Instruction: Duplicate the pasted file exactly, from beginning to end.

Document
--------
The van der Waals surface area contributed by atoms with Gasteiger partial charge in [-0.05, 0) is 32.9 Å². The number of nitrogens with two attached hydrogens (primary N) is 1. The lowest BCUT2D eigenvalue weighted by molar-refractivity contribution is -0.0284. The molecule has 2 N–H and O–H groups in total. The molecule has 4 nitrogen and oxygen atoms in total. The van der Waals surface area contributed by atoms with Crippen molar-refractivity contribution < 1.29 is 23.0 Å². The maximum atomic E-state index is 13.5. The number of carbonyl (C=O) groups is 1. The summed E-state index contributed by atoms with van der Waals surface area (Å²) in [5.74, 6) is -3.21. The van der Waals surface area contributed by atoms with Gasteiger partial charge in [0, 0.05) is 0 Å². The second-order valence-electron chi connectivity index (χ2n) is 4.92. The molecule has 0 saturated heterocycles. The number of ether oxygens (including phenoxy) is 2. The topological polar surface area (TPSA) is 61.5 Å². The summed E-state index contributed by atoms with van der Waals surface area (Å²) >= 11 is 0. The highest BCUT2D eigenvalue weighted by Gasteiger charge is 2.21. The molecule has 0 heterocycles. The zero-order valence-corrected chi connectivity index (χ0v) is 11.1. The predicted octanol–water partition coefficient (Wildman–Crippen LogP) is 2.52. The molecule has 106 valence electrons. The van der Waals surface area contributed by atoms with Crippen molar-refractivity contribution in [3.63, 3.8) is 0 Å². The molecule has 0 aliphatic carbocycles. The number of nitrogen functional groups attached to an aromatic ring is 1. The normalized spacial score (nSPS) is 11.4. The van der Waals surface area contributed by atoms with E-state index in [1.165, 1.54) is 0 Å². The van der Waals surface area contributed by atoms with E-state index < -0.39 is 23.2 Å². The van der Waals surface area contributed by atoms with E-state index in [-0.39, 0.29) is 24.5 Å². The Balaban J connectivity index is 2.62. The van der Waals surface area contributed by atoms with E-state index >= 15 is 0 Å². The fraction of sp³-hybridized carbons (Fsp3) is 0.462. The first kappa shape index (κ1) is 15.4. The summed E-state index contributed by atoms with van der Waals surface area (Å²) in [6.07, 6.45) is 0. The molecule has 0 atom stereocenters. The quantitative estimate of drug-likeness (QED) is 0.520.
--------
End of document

The van der Waals surface area contributed by atoms with Gasteiger partial charge in [-0.05, 0) is 32.9 Å². The number of nitrogens with two attached hydrogens (primary N) is 1. The lowest BCUT2D eigenvalue weighted by molar-refractivity contribution is -0.0284. The molecule has 2 N–H and O–H groups in total. The molecule has 4 nitrogen and oxygen atoms in total. The van der Waals surface area contributed by atoms with Crippen molar-refractivity contribution < 1.29 is 23.0 Å². The maximum atomic E-state index is 13.5. The number of carbonyl (C=O) groups is 1. The summed E-state index contributed by atoms with van der Waals surface area (Å²) in [5.74, 6) is -3.21. The van der Waals surface area contributed by atoms with Gasteiger partial charge in [0, 0.05) is 0 Å². The second-order valence-electron chi connectivity index (χ2n) is 4.92. The molecule has 0 saturated heterocycles. The number of ether oxygens (including phenoxy) is 2. The topological polar surface area (TPSA) is 61.5 Å². The summed E-state index contributed by atoms with van der Waals surface area (Å²) >= 11 is 0. The highest BCUT2D eigenvalue weighted by Gasteiger charge is 2.21. The molecule has 0 heterocycles. The zero-order valence-corrected chi connectivity index (χ0v) is 11.1. The predicted octanol–water partition coefficient (Wildman–Crippen LogP) is 2.52. The molecule has 106 valence electrons. The van der Waals surface area contributed by atoms with Crippen molar-refractivity contribution in [3.63, 3.8) is 0 Å². The molecule has 0 aliphatic carbocycles. The number of nitrogen functional groups attached to an aromatic ring is 1. The normalized spacial score (nSPS) is 11.4. The van der Waals surface area contributed by atoms with E-state index in [1.165, 1.54) is 0 Å². The van der Waals surface area contributed by atoms with E-state index < -0.39 is 23.2 Å². The van der Waals surface area contributed by atoms with E-state index in [-0.39, 0.29) is 24.5 Å². The Balaban J connectivity index is 2.62. The van der Waals surface area contributed by atoms with E-state index >= 15 is 0 Å². The fraction of sp³-hybridized carbons (Fsp3) is 0.462. The first kappa shape index (κ1) is 15.4. The summed E-state index contributed by atoms with van der Waals surface area (Å²) in [6.07, 6.45) is 0. The molecule has 0 atom stereocenters. The quantitative estimate of drug-likeness (QED) is 0.520.